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Jack Sisson's Life Ethics Blog

We must find new ways through many ethical issues, especially regarding bioethics, medical ethics, and criminal justice. Jack Sisson's 'Life Ethics' blog focuses on numerous areas of concern, including the philosophical and ethical dilemmas surrounding stem-cell research, abortion, medical research, and health care.

 
In today's New York Times, this editorial points out that the recently announced new technique for obtaining stem cells without harming the embryo still faces opposition.
...religious conservatives have already denounced the technique, and the President’s Council on Bioethics, in a white paper evaluating alternative ways to produce stem cells, declared this approach “ethically unacceptable.
Why does this country have so much trouble separating religious beliefs from government decisions? The religious right's continuing objection to embryonic stem-cell research all but guarantees that we won't see increased federal funding until at least 2008, when W is finally out of office.

As for the new technique?
Mostly it illustrates the great lengths to which scientists must go these days to shape stem cell research to fit the dictates of religious conservatives who have imposed their own view of morality on the scientific enterprise.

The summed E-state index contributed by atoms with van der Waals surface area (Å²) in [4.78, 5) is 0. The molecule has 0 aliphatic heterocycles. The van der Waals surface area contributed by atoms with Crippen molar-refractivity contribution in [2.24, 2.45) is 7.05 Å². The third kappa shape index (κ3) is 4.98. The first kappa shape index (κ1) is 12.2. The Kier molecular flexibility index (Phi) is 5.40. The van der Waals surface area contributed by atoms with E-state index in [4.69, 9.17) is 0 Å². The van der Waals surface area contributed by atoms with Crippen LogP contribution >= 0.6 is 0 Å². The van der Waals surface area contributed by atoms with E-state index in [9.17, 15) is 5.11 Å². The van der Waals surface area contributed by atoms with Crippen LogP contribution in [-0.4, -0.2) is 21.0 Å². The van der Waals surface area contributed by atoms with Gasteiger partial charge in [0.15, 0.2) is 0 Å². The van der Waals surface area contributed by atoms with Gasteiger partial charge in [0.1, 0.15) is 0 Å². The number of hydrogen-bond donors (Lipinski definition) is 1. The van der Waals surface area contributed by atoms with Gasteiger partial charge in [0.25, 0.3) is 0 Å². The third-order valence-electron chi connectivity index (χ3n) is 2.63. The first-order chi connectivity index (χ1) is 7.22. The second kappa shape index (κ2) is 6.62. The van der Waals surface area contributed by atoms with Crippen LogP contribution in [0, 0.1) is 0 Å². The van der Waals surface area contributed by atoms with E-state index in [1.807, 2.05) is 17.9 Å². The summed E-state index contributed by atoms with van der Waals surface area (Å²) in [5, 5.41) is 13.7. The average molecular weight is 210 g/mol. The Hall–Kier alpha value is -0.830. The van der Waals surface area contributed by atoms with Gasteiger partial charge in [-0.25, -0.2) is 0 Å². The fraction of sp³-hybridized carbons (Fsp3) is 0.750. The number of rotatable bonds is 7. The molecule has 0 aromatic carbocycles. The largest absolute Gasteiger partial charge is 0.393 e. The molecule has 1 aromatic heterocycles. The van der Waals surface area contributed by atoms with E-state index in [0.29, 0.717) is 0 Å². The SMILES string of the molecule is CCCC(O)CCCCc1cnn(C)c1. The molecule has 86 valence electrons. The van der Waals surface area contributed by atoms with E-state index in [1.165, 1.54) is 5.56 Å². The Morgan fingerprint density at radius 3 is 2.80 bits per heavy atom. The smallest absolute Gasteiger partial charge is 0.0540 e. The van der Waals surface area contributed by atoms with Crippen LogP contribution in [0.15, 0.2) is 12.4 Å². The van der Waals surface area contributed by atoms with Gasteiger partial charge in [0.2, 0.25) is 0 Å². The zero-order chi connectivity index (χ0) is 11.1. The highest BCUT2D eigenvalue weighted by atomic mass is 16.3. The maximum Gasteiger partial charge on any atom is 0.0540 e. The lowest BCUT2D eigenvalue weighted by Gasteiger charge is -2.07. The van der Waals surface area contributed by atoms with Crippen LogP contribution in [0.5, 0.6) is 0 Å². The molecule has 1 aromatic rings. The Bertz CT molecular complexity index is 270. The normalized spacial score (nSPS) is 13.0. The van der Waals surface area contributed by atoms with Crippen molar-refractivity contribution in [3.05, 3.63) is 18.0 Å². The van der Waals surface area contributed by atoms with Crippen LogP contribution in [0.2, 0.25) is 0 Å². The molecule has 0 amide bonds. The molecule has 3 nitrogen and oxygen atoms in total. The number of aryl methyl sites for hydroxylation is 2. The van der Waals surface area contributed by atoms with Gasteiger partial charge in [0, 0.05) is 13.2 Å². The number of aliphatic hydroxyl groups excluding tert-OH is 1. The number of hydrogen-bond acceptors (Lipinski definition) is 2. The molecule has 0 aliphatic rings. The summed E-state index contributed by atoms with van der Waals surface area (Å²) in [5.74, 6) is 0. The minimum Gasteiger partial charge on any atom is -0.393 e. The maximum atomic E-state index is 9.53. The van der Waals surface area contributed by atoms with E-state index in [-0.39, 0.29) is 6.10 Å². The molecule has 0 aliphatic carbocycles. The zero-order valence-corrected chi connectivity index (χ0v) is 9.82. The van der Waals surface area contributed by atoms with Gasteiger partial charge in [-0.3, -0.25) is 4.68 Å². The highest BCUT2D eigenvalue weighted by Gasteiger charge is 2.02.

How and when did religious conservatives (extremists?) get so much power? And when will we decide that enough is enough?

 
Scientists apparently let their enthusiasm lead them astray when announcing a new method for harvesting embryonic stem cells without destroying the embryo. First let's take a look at the online journal, Nature, where all the hoopla began:
A single cell can be teased from a human embryo and used to produce stem cells while leaving the embryo intact. The process, published online in Nature this week, could enable stem-cell lines to be generated without the controversial destruction of human embryos — but some ethical objections remain.

Embryonic stem cells, prized for their ability to make other tissue types, are typically extracted from an embryo that has developed into a hollow ball called a blastocyst. The process pulls the embryo apart and destroys it.

This week's paper shows that stem-cell lines can be grown from less developed embryos — balls of eight to ten cells — and the process could leave them unscarred
What the original announcement failed to mention was this:
Since then the team has taken cells from 16 spare IVF human embryos, and put them into culture. From a total of 91 cells, the researchers grew two embryonic stem-cell lines that have survived for eight months so far and are able to form different types of tissue. In the experiment, the embryos were dismantled cell by cell;
Whoa! Call me skeptical, but can scientist really dismantle embryos and leave them unscarred?